Kill the Learning Curve: How Video Gets New Athletes Ready for Your Program 

Roster turnover is a nec­es­sary headache for all coach­es, but video can make the process eas­i­er to handle.

Kill the Learning Curve: How Video Gets New Athletes Ready for Your Program 

Roster turnover is a nec­es­sary headache for all coach­es, but video can make the process eas­i­er to handle.

One of a coach’s most dif­fi­cult chal­lenges each off­sea­son is deal­ing with ros­ter turnover. Between grad­u­a­tions and trans­fers, a ros­ter can look dras­ti­cal­ly dif­fer­ent from one sea­son to the next.

While coach­es should be flex­i­ble in mak­ing sub­tle adjust­ments to their play­ing style based on the ath­letes at their dis­pos­al, they also can’t sway too far from their core beliefs. This means younger play­ers must be groomed to step into big­ger roles vacat­ed by grad­u­at­ing veterans.

Video can help short­en the learn­ing curve. While ath­letes can’t ful­ly adjust until they’re test­ed in live action, video aids them in mak­ing con­nec­tions between what is need­ed from them and how they can use their skills to match that responsibility.

Have a Plan in Place

While each year will add new play­ers to your ros­ter and ask some to step into larg­er roles, they all should have a basic under­stand­ing of what your pro­gram is about and your over­all expec­ta­tions. From the moment an ath­lete starts their career on the fresh­man or junior var­si­ty squad they should be learn­ing the bedrock prin­ci­ples of your program.

Train your fresh­man and JV coach­es on the foun­da­tions of your play­ing style so the mes­sage will be con­sis­tent from the moment fresh­men arrive to when they’re depend­ed upon for var­si­ty minutes.

We have a very con­sis­tent mes­sage. There’s a stan­dard that we live by,” Tim Olszewski, the head girls coach at Howell High School (Mich.), said. They find out very quick­ly if this is a place they want to be play­ing. We have high stan­dards and we have cer­tain cri­te­ria. Girls in our pro­gram know from the third grade what it is. We’re nev­er low­er­ing our stan­dards. They’re going to be what they are. It’s up to the play­ers to come up and meet those stan­dards as opposed to us adjust­ing ours. My play­ers know from ele­men­tary school up what to expect.”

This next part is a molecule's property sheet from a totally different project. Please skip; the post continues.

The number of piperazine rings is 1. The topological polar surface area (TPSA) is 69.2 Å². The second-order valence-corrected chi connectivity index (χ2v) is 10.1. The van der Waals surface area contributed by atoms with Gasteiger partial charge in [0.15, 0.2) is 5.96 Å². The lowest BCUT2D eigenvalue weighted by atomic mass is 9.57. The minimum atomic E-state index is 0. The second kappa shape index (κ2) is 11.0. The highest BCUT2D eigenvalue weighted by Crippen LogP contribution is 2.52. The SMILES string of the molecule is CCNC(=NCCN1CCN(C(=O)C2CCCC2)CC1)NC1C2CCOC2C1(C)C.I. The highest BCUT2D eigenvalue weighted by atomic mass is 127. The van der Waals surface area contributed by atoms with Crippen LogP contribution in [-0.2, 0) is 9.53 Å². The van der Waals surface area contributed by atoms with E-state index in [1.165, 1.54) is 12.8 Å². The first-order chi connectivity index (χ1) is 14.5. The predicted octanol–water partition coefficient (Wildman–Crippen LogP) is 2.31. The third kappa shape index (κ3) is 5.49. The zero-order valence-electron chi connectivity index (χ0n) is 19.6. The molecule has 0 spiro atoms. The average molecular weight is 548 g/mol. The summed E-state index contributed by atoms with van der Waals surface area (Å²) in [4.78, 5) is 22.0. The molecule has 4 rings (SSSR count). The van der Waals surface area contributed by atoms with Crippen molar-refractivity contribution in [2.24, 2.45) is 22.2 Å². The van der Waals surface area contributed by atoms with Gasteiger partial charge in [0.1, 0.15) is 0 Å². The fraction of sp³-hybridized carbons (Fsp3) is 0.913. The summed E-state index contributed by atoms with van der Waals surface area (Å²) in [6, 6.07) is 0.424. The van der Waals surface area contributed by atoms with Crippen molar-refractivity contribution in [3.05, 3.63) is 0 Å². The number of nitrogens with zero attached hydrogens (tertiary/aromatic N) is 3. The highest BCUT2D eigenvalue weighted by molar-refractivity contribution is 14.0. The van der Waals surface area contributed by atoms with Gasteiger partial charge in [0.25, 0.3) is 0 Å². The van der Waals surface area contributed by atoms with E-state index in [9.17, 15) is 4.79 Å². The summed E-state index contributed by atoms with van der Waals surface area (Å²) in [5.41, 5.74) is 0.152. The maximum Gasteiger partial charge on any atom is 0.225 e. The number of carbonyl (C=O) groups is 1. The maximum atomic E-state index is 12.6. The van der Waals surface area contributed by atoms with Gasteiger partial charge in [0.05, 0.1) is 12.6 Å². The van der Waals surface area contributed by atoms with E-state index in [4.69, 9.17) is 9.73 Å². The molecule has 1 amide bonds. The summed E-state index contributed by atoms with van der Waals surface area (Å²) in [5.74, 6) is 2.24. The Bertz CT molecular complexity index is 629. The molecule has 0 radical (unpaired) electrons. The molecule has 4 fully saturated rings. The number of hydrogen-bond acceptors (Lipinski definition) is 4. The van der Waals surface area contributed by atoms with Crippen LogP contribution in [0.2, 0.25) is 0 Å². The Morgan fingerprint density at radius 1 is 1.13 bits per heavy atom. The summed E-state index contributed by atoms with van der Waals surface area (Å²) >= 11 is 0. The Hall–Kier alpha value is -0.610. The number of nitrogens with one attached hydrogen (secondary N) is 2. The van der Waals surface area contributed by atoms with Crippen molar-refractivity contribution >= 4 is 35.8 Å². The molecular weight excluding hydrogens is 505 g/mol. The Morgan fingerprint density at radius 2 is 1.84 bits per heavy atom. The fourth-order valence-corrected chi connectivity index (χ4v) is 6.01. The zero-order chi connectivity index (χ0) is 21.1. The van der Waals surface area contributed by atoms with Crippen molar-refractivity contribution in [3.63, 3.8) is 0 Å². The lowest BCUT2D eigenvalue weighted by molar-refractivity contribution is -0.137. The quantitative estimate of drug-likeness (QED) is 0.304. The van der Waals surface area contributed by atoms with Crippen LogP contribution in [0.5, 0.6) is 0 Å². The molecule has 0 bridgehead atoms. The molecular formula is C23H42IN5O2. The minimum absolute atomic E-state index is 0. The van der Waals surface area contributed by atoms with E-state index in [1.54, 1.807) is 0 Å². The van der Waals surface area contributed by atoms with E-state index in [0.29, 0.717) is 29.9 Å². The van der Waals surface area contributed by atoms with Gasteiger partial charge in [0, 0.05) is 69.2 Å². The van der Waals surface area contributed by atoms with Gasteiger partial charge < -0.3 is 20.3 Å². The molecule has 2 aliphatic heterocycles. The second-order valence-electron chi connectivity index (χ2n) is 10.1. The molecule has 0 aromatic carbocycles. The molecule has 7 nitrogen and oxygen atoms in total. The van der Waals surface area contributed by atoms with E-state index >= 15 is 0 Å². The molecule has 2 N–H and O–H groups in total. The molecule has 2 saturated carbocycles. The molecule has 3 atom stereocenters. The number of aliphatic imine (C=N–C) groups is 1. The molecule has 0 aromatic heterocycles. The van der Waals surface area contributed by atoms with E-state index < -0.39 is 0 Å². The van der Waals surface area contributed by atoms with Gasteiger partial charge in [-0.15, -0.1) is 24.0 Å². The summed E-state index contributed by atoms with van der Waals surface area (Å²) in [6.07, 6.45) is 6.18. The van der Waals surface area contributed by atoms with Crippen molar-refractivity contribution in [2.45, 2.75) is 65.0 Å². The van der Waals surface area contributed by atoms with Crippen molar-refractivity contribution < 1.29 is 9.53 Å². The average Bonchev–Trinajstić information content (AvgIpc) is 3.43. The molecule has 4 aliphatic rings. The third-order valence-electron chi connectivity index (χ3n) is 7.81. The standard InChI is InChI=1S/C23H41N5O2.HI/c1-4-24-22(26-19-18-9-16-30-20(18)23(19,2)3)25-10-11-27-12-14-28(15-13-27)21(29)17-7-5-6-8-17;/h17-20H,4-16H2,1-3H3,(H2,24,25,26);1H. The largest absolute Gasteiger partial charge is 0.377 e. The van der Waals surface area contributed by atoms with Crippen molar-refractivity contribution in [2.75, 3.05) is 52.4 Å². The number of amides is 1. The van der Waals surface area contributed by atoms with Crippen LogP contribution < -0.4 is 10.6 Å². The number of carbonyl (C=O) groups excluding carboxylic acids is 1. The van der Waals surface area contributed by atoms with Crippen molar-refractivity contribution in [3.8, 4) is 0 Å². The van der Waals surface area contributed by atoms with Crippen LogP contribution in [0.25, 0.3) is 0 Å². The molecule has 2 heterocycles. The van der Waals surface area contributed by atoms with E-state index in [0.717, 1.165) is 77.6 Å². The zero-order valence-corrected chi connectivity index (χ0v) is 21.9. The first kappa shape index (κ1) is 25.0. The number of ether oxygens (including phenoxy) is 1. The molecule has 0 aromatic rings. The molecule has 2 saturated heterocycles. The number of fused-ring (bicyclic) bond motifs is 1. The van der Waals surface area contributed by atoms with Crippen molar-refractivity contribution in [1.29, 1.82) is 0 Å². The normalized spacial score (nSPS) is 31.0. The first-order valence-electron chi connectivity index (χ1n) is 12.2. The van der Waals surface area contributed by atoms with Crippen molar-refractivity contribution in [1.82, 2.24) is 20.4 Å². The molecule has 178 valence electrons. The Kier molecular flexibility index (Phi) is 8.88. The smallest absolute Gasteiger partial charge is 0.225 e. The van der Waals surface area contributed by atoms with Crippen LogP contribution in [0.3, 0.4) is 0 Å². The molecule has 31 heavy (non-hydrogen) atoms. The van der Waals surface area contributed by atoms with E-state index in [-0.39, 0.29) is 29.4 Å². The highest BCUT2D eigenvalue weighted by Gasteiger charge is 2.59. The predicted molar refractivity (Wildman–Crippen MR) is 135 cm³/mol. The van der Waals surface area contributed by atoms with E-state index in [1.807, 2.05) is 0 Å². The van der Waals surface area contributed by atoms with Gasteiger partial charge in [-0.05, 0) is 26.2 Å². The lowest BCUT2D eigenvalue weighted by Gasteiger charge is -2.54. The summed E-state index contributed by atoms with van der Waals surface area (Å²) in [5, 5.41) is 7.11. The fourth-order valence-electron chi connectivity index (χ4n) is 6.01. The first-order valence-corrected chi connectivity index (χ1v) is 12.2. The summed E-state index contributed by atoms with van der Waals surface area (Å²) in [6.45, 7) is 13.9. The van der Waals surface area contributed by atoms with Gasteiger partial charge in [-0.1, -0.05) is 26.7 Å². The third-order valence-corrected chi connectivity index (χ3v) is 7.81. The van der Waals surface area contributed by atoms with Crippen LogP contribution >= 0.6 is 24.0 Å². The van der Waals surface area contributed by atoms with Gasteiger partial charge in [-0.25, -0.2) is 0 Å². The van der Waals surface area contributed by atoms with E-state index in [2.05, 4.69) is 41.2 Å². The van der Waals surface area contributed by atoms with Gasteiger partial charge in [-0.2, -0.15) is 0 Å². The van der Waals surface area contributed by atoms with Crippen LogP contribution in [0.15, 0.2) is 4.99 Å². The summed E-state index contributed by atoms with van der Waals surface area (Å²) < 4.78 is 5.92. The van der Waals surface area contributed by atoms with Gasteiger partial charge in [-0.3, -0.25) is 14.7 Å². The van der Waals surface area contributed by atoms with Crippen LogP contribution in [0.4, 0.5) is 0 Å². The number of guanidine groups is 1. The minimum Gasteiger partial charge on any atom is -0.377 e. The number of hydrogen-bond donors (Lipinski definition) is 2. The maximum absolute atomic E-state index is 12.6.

If you would ask all our kids from sixth grade through high school, most of them would be right on with what we’re about.”

Establish a cul­ture of video ear­ly on. Players should be engaged with and watch­ing video from the moment they arrive at your school. By the time they’re ready to play var­si­ty, they’ll like­ly have years of expe­ri­ence watch­ing and will know how to max­i­mize their time with video.

Show Athletes Their Role

There are times when the pro­duc­tion of a grad­u­at­ing senior sim­ply can’t be replaced. Expecting a junior var­si­ty play­er to inher­it the same role as say, your program’s all-time lead­ing scor­er, isn’t fair. Neither is ask­ing a defen­sive hound to devel­op a dead­ly 3-point shot like the senior he’s replac­ing had.

But often times new­com­ers inher­it sim­i­lar roles to the ones held by the play­ers they’re replac­ing. By watch­ing video of the depart­ed athlete’s move­ments and respon­si­bil­i­ties, they can gain a stronger grasp on what they’ll be asked to do.

If Player B is kind of going to be in the role of Player A, who has grad­u­at­ed, you’re able to show that,” Brett Hilliard, the head boys coach at Hilliard Bradley High School (Ohio), said. When Player A is a good play­er, you can say, These are the kinds of things that you can learn by watch­ing the film, areas of your game that need to grow as you devel­op into your role.’ 

Most kids are visu­al learn­ers and the film is a great way to teach. To be able to give them exam­ples of past play­ers who have done things well is a real­ly, real­ly pow­er­ful teach­ing tool.”

Have new­com­ers watch video of depart­ed vet­er­ans dur­ing the sum­mer and fall so when the sea­son rolls around, they’re ready to hit the ground run­ning. They’ll have a strong under­stand­ing of their responsibility.

Promoting play­ers and rebuild­ing your ros­ter after grad­u­a­tions is sel­dom easy, but video helps to sim­pli­fy the process. It sets the stan­dard for younger ath­letes and shows them what to expect as they move up your program’s lad­der. See how video can speed up the learn­ing curve for yourself.